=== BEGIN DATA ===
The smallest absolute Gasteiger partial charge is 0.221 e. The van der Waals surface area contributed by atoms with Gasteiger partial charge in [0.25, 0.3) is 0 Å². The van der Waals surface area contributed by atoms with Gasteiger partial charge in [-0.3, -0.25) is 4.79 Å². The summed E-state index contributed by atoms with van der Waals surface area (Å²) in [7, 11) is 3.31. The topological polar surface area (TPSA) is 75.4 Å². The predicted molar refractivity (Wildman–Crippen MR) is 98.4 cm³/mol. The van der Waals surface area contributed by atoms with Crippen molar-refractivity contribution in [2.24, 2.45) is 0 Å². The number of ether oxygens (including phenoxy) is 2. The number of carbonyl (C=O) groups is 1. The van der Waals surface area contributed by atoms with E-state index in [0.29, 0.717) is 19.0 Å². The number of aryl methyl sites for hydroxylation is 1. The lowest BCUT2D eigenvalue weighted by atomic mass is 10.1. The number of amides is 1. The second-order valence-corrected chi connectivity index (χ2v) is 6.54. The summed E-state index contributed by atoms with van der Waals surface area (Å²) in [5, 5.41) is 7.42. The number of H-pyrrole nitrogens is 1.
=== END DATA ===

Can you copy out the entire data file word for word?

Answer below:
The smallest absolute Gasteiger partial charge is 0.221 e. The van der Waals surface area contributed by atoms with Gasteiger partial charge in [0.25, 0.3) is 0 Å². The van der Waals surface area contributed by atoms with Gasteiger partial charge in [-0.3, -0.25) is 4.79 Å². The summed E-state index contributed by atoms with van der Waals surface area (Å²) in [7, 11) is 3.31. The topological polar surface area (TPSA) is 75.4 Å². The predicted molar refractivity (Wildman–Crippen MR) is 98.4 cm³/mol. The van der Waals surface area contributed by atoms with Crippen molar-refractivity contribution in [2.24, 2.45) is 0 Å². The number of ether oxygens (including phenoxy) is 2. The number of carbonyl (C=O) groups is 1. The van der Waals surface area contributed by atoms with E-state index in [0.29, 0.717) is 19.0 Å². The number of aryl methyl sites for hydroxylation is 1. The lowest BCUT2D eigenvalue weighted by atomic mass is 10.1. The number of amides is 1. The second-order valence-corrected chi connectivity index (χ2v) is 6.54. The summed E-state index contributed by atoms with van der Waals surface area (Å²) in [5, 5.41) is 7.42. The number of H-pyrrole nitrogens is 1.